Woolworths and the missing CCTV footage that was not missing at all

Woolworths and the missing CCTV footage that was not missing at all

Opinion Piece: Benita Enoch, founder Newsful: Useful News Now. 

One hardly needs convincing that CCTV cameras in retail stores is imperative to have. Aside from the obvious protection and proof of theft aspect, CCTV footage is instrumental in proving negligence.

Last week, I was shopping at a Woolworths food store in Douglas Village, when an employee sent glass bottles plunging to the ground from the top shelf. My partner and I were walking in the aisle and under the bottles when it went flying. Long story short, we both dashed in opposite directions, and missed being struck by shards of glass but felt the brunt of of the sticky contents of the bottles. 

Neither the negligence of the worker, nor the response of the staff were called to questioned the next day, when we called the store to request viewing the footage of the incident. And this, is where our story begins. 

According to a recorded phone call -- which cannot be played due to notice of the recording not being given -- the person dealing with the incident said the footage from the night before was not available because the CCTV system was not working. He also said the CCTV system was old and that it has been down for nearly a week. He laughed sympathetically and offered us a store voucher of R300.

When his response was heard, several questions were raised. Why would a 21st century organisation like Woolworths have an old and non working surveillance system? Was it just the result of a healthy farm were biodiversity was being persevered? What would have happened if a customer was injured in the incident? The fact is, on the night in question, two little children had been running feverishly around the store in a game of cat and mouse. Their Tom and Jerry antics could have ended in a tragedy far less humorous. Was Woolworths actually lying to the patrons, without consideration for the fact that one of them was a journalist? It was time to find out.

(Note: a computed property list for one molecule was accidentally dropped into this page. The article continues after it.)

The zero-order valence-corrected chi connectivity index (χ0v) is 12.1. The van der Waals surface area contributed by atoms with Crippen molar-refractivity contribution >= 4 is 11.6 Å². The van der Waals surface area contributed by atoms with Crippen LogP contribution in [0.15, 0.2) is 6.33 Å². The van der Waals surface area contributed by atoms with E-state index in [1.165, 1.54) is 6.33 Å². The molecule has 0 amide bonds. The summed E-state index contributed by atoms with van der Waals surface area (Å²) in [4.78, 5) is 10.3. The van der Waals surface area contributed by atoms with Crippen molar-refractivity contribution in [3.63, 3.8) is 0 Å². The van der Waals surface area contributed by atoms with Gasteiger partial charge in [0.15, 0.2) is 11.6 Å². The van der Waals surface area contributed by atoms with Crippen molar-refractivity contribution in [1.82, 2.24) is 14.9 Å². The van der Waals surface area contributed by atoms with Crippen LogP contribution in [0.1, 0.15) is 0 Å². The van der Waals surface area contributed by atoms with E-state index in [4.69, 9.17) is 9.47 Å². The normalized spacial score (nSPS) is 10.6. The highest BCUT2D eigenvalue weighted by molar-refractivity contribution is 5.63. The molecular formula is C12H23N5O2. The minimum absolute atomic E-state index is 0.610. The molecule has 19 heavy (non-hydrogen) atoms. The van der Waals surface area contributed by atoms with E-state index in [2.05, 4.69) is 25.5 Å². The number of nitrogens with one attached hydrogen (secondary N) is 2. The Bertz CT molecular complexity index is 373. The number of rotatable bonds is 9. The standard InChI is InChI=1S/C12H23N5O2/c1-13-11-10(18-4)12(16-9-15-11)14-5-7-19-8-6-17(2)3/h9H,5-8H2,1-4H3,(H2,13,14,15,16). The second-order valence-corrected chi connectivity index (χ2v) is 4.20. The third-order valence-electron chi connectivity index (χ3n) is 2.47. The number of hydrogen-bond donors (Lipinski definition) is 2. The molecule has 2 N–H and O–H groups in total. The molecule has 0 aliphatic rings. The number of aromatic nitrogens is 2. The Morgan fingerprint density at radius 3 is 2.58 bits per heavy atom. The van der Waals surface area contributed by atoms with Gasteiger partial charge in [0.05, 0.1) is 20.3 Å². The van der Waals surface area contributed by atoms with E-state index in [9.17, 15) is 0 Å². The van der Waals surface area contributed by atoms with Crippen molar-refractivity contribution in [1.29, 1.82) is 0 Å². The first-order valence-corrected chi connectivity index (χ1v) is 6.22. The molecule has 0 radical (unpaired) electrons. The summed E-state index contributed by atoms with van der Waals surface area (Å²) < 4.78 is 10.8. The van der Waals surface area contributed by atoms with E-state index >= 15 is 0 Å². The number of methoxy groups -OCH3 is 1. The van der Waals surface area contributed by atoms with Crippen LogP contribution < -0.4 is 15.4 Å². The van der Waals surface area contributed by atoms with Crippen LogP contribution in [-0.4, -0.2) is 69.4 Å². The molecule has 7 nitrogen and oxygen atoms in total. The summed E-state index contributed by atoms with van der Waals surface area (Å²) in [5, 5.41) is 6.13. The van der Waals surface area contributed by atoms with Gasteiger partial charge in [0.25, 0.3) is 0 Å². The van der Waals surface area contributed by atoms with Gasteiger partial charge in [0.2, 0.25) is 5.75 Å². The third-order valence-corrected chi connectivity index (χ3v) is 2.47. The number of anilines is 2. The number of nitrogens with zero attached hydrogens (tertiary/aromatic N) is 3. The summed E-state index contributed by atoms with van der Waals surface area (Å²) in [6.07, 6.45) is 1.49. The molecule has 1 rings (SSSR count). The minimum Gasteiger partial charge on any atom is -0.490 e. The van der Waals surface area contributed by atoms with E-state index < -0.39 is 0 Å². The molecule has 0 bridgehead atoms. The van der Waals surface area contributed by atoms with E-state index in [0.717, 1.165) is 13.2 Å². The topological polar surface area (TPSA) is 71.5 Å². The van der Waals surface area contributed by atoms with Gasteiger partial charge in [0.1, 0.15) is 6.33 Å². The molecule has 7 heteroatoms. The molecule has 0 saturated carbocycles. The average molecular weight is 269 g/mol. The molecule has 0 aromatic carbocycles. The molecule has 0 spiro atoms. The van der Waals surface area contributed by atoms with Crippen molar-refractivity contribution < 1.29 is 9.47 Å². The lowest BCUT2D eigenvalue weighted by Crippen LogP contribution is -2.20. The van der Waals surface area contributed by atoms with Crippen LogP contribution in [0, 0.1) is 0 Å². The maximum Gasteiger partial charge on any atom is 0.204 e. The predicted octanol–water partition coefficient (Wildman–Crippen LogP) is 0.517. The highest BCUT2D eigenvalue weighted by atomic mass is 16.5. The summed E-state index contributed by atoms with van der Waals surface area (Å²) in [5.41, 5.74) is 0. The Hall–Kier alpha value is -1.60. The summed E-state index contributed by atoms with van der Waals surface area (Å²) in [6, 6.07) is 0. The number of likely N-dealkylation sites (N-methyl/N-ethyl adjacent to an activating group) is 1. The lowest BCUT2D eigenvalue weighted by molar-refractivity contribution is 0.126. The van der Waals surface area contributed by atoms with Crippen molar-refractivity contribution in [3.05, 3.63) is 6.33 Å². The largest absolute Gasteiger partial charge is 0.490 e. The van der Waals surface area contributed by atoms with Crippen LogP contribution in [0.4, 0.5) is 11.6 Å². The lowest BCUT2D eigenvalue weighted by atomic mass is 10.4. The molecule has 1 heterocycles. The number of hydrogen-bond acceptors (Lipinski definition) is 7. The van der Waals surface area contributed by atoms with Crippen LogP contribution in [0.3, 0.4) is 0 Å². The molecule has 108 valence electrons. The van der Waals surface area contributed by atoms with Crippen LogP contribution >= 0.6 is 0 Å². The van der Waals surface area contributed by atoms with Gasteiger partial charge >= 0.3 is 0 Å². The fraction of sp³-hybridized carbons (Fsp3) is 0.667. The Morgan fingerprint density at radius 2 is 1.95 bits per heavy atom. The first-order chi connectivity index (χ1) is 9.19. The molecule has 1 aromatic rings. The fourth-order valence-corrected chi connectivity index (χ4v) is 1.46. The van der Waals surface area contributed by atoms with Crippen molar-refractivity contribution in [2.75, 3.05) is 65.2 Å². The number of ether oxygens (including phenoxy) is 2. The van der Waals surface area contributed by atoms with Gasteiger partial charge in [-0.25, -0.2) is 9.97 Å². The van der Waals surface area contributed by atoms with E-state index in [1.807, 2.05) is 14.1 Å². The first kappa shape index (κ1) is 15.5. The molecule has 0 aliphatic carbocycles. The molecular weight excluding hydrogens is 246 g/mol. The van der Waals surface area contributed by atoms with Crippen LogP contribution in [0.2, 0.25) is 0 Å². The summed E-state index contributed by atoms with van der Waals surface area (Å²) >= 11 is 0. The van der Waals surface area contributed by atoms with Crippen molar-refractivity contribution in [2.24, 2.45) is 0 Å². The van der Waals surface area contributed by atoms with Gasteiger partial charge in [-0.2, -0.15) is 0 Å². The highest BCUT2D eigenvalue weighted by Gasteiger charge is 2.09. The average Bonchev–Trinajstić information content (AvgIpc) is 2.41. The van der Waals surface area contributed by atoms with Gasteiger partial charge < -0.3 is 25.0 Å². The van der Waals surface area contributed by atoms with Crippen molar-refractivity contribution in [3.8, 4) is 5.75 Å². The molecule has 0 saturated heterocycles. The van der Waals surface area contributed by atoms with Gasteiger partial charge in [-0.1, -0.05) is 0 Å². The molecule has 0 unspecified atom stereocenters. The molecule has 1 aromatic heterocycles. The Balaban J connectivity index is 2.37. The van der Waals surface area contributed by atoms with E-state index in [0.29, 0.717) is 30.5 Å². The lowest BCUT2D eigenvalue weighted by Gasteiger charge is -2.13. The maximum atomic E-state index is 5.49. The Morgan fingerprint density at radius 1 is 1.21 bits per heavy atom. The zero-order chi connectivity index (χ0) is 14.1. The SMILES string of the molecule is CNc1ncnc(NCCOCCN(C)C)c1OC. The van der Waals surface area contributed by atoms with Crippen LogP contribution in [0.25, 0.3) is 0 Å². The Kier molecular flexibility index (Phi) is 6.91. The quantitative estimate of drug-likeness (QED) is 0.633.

We took our questions to the retailer's head office. According to Woolworths spokesperson Nelisa Mpofana, the CCTV footage was indeed available. She said a miscommunication between managers happened leading one of them to believe the contrary. She said we could arrange a time to view it at the store and at our convenience. 

Still, the food retailer's choice of words left a fishy smell in the air. In 2014, a customer had purchased a salad from Woolworths and discovered a dead and decaying frog in the sealed bag. At the time, Woolworths' response that was wildlife, insects, birds and frogs were part of a healthy farm and that the dead animal had obviously escaped the company's excellent quality checks. And then it happened again. Read: Dead frog found in Woolworths' salad

Even after receiving their response regarding the CCTV cameras, it's inexcusable that two people could have miscommunicated a working surveillance system. Was this misconception between senior managers part of the healthy farm Woolworths maintains to preserves biodiversity? Or was it in fact, a poor reflection on their quality?